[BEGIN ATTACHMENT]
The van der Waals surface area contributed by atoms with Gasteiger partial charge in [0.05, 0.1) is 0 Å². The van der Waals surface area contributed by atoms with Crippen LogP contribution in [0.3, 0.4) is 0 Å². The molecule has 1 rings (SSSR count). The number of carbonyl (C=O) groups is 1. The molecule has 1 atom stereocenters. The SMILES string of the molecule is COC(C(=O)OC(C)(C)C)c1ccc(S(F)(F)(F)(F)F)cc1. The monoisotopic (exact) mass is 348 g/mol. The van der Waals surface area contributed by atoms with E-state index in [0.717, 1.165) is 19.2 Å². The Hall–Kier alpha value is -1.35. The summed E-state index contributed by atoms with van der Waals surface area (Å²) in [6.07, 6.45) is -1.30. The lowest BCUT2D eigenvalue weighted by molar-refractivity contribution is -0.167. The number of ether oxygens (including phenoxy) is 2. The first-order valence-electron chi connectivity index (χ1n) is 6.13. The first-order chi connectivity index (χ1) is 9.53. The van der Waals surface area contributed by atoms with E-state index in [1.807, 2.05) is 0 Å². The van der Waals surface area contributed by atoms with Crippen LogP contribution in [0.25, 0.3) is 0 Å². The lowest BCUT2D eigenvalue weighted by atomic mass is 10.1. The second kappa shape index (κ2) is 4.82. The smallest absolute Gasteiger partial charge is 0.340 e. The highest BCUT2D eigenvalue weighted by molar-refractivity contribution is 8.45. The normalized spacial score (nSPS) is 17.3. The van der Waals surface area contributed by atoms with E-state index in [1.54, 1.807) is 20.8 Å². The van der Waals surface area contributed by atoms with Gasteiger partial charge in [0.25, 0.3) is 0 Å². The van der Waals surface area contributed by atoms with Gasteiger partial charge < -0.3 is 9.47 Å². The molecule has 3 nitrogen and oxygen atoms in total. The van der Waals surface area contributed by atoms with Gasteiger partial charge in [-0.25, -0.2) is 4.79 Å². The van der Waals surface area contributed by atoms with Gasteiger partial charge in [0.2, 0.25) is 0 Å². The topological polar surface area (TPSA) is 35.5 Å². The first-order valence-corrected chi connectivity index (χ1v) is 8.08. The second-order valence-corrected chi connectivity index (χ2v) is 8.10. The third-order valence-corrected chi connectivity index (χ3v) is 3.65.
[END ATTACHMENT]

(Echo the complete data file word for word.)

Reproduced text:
The van der Waals surface area contributed by atoms with Gasteiger partial charge in [0.05, 0.1) is 0 Å². The van der Waals surface area contributed by atoms with Crippen LogP contribution in [0.3, 0.4) is 0 Å². The molecule has 1 rings (SSSR count). The number of carbonyl (C=O) groups is 1. The molecule has 1 atom stereocenters. The SMILES string of the molecule is COC(C(=O)OC(C)(C)C)c1ccc(S(F)(F)(F)(F)F)cc1. The monoisotopic (exact) mass is 348 g/mol. The van der Waals surface area contributed by atoms with E-state index in [0.717, 1.165) is 19.2 Å². The Hall–Kier alpha value is -1.35. The summed E-state index contributed by atoms with van der Waals surface area (Å²) in [6.07, 6.45) is -1.30. The lowest BCUT2D eigenvalue weighted by molar-refractivity contribution is -0.167. The number of ether oxygens (including phenoxy) is 2. The first-order valence-electron chi connectivity index (χ1n) is 6.13. The first-order chi connectivity index (χ1) is 9.53. The van der Waals surface area contributed by atoms with E-state index in [1.807, 2.05) is 0 Å². The van der Waals surface area contributed by atoms with Crippen LogP contribution in [0.25, 0.3) is 0 Å². The lowest BCUT2D eigenvalue weighted by atomic mass is 10.1. The second kappa shape index (κ2) is 4.82. The smallest absolute Gasteiger partial charge is 0.340 e. The highest BCUT2D eigenvalue weighted by molar-refractivity contribution is 8.45. The normalized spacial score (nSPS) is 17.3. The van der Waals surface area contributed by atoms with E-state index in [1.54, 1.807) is 20.8 Å². The van der Waals surface area contributed by atoms with Gasteiger partial charge in [0.25, 0.3) is 0 Å². The van der Waals surface area contributed by atoms with Gasteiger partial charge < -0.3 is 9.47 Å². The molecule has 3 nitrogen and oxygen atoms in total. The van der Waals surface area contributed by atoms with Gasteiger partial charge in [-0.25, -0.2) is 4.79 Å². The van der Waals surface area contributed by atoms with Gasteiger partial charge in [0.2, 0.25) is 0 Å². The topological polar surface area (TPSA) is 35.5 Å². The first-order valence-corrected chi connectivity index (χ1v) is 8.08. The second-order valence-corrected chi connectivity index (χ2v) is 8.10. The third-order valence-corrected chi connectivity index (χ3v) is 3.65.